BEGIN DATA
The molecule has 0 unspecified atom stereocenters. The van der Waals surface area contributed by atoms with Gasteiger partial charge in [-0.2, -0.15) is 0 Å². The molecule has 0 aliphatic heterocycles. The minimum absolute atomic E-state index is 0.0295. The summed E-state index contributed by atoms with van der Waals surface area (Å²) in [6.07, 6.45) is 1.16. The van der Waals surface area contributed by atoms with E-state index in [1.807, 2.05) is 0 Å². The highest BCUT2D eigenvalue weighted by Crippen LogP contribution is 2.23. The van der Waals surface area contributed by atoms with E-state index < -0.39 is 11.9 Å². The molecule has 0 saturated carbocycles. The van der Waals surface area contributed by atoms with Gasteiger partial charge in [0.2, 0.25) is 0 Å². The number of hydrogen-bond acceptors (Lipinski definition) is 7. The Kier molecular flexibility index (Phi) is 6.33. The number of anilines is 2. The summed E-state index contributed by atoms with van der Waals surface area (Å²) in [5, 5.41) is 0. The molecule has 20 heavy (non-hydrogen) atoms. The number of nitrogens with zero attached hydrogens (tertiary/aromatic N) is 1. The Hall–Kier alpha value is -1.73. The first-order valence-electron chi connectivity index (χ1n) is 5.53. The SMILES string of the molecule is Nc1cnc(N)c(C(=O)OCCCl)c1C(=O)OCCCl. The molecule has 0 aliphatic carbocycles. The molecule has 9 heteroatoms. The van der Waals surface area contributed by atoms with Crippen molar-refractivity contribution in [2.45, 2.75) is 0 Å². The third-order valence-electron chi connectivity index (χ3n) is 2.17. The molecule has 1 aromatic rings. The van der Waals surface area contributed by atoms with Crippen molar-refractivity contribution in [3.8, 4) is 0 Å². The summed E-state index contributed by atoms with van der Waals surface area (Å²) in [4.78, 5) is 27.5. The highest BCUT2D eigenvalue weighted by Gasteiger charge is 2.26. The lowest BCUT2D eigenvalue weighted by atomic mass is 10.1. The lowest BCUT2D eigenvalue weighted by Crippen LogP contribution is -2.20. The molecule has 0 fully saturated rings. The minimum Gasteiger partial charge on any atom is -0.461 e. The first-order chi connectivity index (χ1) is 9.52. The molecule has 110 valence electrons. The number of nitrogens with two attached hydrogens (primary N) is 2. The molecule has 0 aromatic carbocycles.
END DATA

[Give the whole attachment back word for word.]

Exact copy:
The molecule has 0 unspecified atom stereocenters. The van der Waals surface area contributed by atoms with Gasteiger partial charge in [-0.2, -0.15) is 0 Å². The molecule has 0 aliphatic heterocycles. The minimum absolute atomic E-state index is 0.0295. The summed E-state index contributed by atoms with van der Waals surface area (Å²) in [6.07, 6.45) is 1.16. The van der Waals surface area contributed by atoms with E-state index in [1.807, 2.05) is 0 Å². The highest BCUT2D eigenvalue weighted by Crippen LogP contribution is 2.23. The van der Waals surface area contributed by atoms with E-state index < -0.39 is 11.9 Å². The molecule has 0 saturated carbocycles. The van der Waals surface area contributed by atoms with Gasteiger partial charge in [0.2, 0.25) is 0 Å². The number of hydrogen-bond acceptors (Lipinski definition) is 7. The Kier molecular flexibility index (Phi) is 6.33. The number of anilines is 2. The summed E-state index contributed by atoms with van der Waals surface area (Å²) in [5, 5.41) is 0. The molecule has 20 heavy (non-hydrogen) atoms. The number of nitrogens with zero attached hydrogens (tertiary/aromatic N) is 1. The Hall–Kier alpha value is -1.73. The first-order valence-electron chi connectivity index (χ1n) is 5.53. The SMILES string of the molecule is Nc1cnc(N)c(C(=O)OCCCl)c1C(=O)OCCCl. The molecule has 0 aliphatic carbocycles. The molecule has 9 heteroatoms. The van der Waals surface area contributed by atoms with Crippen molar-refractivity contribution in [2.45, 2.75) is 0 Å². The third-order valence-electron chi connectivity index (χ3n) is 2.17. The molecule has 1 aromatic rings. The van der Waals surface area contributed by atoms with Crippen molar-refractivity contribution in [3.8, 4) is 0 Å². The summed E-state index contributed by atoms with van der Waals surface area (Å²) in [4.78, 5) is 27.5. The highest BCUT2D eigenvalue weighted by Gasteiger charge is 2.26. The lowest BCUT2D eigenvalue weighted by atomic mass is 10.1. The lowest BCUT2D eigenvalue weighted by Crippen LogP contribution is -2.20. The molecule has 0 fully saturated rings. The minimum Gasteiger partial charge on any atom is -0.461 e. The first-order chi connectivity index (χ1) is 9.52. The molecule has 110 valence electrons. The number of nitrogens with two attached hydrogens (primary N) is 2. The molecule has 0 aromatic carbocycles.